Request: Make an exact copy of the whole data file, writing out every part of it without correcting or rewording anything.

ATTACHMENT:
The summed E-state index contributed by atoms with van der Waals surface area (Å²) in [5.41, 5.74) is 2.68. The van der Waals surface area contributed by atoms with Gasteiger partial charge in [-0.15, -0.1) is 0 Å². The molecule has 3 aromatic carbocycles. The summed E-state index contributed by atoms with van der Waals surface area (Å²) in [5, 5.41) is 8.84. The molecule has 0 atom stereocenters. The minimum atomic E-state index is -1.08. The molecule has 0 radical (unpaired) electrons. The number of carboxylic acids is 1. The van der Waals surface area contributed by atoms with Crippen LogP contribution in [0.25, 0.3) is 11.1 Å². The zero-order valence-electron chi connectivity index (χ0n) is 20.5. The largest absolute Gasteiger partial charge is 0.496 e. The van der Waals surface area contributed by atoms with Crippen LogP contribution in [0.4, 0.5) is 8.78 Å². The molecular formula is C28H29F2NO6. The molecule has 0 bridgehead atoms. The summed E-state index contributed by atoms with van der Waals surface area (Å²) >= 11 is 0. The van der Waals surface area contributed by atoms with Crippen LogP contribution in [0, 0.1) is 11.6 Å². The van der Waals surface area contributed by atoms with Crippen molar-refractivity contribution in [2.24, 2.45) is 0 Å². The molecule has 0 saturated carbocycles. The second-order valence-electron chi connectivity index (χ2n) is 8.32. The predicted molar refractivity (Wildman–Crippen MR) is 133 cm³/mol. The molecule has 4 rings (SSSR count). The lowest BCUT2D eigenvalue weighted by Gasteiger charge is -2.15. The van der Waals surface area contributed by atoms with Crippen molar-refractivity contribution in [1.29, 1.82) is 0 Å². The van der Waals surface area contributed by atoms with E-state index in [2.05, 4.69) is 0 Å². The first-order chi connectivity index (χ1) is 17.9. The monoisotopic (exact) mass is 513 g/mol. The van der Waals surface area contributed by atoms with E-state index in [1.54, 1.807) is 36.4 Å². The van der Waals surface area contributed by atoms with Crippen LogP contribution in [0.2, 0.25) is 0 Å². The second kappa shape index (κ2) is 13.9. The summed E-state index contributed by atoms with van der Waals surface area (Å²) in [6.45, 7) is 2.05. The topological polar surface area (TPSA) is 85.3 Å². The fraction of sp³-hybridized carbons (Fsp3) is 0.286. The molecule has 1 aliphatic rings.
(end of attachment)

The summed E-state index contributed by atoms with van der Waals surface area (Å²) in [5.41, 5.74) is 2.68. The van der Waals surface area contributed by atoms with Gasteiger partial charge in [-0.15, -0.1) is 0 Å². The molecule has 3 aromatic carbocycles. The summed E-state index contributed by atoms with van der Waals surface area (Å²) in [5, 5.41) is 8.84. The molecule has 0 atom stereocenters. The minimum atomic E-state index is -1.08. The molecule has 0 radical (unpaired) electrons. The number of carboxylic acids is 1. The van der Waals surface area contributed by atoms with Crippen LogP contribution in [0.25, 0.3) is 11.1 Å². The zero-order valence-electron chi connectivity index (χ0n) is 20.5. The largest absolute Gasteiger partial charge is 0.496 e. The van der Waals surface area contributed by atoms with Crippen LogP contribution in [0.4, 0.5) is 8.78 Å². The molecular formula is C28H29F2NO6. The molecule has 0 bridgehead atoms. The summed E-state index contributed by atoms with van der Waals surface area (Å²) >= 11 is 0. The van der Waals surface area contributed by atoms with Crippen LogP contribution in [0, 0.1) is 11.6 Å². The van der Waals surface area contributed by atoms with Crippen molar-refractivity contribution in [2.24, 2.45) is 0 Å². The molecule has 0 saturated carbocycles. The second-order valence-electron chi connectivity index (χ2n) is 8.32. The predicted molar refractivity (Wildman–Crippen MR) is 133 cm³/mol. The molecule has 4 rings (SSSR count). The lowest BCUT2D eigenvalue weighted by Gasteiger charge is -2.15. The van der Waals surface area contributed by atoms with Crippen molar-refractivity contribution in [1.29, 1.82) is 0 Å². The van der Waals surface area contributed by atoms with E-state index in [2.05, 4.69) is 0 Å². The first-order chi connectivity index (χ1) is 17.9. The monoisotopic (exact) mass is 513 g/mol. The van der Waals surface area contributed by atoms with E-state index in [1.54, 1.807) is 36.4 Å². The van der Waals surface area contributed by atoms with Crippen LogP contribution in [0.2, 0.25) is 0 Å². The second kappa shape index (κ2) is 13.9. The summed E-state index contributed by atoms with van der Waals surface area (Å²) in [6.45, 7) is 2.05. The topological polar surface area (TPSA) is 85.3 Å². The fraction of sp³-hybridized carbons (Fsp3) is 0.286. The molecule has 1 aliphatic rings.